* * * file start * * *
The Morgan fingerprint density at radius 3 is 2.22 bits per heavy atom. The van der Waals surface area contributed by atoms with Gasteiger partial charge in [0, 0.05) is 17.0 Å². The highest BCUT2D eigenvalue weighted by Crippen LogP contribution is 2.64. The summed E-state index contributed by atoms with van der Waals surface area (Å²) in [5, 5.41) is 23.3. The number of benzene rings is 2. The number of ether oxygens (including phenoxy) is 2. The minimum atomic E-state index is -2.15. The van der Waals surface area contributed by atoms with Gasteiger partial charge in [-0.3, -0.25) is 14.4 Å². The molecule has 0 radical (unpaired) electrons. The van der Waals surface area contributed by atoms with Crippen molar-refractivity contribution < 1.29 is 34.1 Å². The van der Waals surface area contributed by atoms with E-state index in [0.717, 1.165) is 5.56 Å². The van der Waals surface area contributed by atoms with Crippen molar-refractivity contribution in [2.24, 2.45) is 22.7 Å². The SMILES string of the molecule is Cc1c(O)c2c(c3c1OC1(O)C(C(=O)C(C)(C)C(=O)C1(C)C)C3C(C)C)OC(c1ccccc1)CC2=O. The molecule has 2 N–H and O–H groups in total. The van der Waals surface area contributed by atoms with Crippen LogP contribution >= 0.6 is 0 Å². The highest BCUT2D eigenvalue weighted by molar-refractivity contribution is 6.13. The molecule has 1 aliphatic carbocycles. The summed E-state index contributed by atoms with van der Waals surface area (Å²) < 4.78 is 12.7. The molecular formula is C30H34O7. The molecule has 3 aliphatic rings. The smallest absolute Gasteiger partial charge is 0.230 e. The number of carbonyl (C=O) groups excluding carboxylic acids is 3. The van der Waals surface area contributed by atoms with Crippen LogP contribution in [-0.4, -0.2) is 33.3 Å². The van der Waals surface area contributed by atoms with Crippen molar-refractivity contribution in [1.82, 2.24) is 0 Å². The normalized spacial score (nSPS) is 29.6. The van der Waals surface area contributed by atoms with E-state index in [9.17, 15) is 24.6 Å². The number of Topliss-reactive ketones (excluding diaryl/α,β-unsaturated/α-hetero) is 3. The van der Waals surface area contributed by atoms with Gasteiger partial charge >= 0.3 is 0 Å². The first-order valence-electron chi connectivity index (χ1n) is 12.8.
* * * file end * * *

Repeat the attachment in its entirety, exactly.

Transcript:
The Morgan fingerprint density at radius 3 is 2.22 bits per heavy atom. The van der Waals surface area contributed by atoms with Gasteiger partial charge in [0, 0.05) is 17.0 Å². The highest BCUT2D eigenvalue weighted by Crippen LogP contribution is 2.64. The summed E-state index contributed by atoms with van der Waals surface area (Å²) in [5, 5.41) is 23.3. The number of benzene rings is 2. The number of ether oxygens (including phenoxy) is 2. The minimum atomic E-state index is -2.15. The van der Waals surface area contributed by atoms with Gasteiger partial charge in [-0.3, -0.25) is 14.4 Å². The molecule has 0 radical (unpaired) electrons. The van der Waals surface area contributed by atoms with Crippen molar-refractivity contribution < 1.29 is 34.1 Å². The van der Waals surface area contributed by atoms with E-state index in [0.717, 1.165) is 5.56 Å². The van der Waals surface area contributed by atoms with Crippen molar-refractivity contribution in [2.24, 2.45) is 22.7 Å². The SMILES string of the molecule is Cc1c(O)c2c(c3c1OC1(O)C(C(=O)C(C)(C)C(=O)C1(C)C)C3C(C)C)OC(c1ccccc1)CC2=O. The molecule has 2 N–H and O–H groups in total. The van der Waals surface area contributed by atoms with Crippen LogP contribution >= 0.6 is 0 Å². The highest BCUT2D eigenvalue weighted by molar-refractivity contribution is 6.13. The molecule has 1 aliphatic carbocycles. The summed E-state index contributed by atoms with van der Waals surface area (Å²) < 4.78 is 12.7. The molecular formula is C30H34O7. The molecule has 3 aliphatic rings. The smallest absolute Gasteiger partial charge is 0.230 e. The number of carbonyl (C=O) groups excluding carboxylic acids is 3. The van der Waals surface area contributed by atoms with Crippen LogP contribution in [-0.4, -0.2) is 33.3 Å². The van der Waals surface area contributed by atoms with Crippen molar-refractivity contribution in [1.82, 2.24) is 0 Å². The normalized spacial score (nSPS) is 29.6. The van der Waals surface area contributed by atoms with E-state index in [9.17, 15) is 24.6 Å². The number of Topliss-reactive ketones (excluding diaryl/α,β-unsaturated/α-hetero) is 3. The van der Waals surface area contributed by atoms with Gasteiger partial charge >= 0.3 is 0 Å². The first-order valence-electron chi connectivity index (χ1n) is 12.8.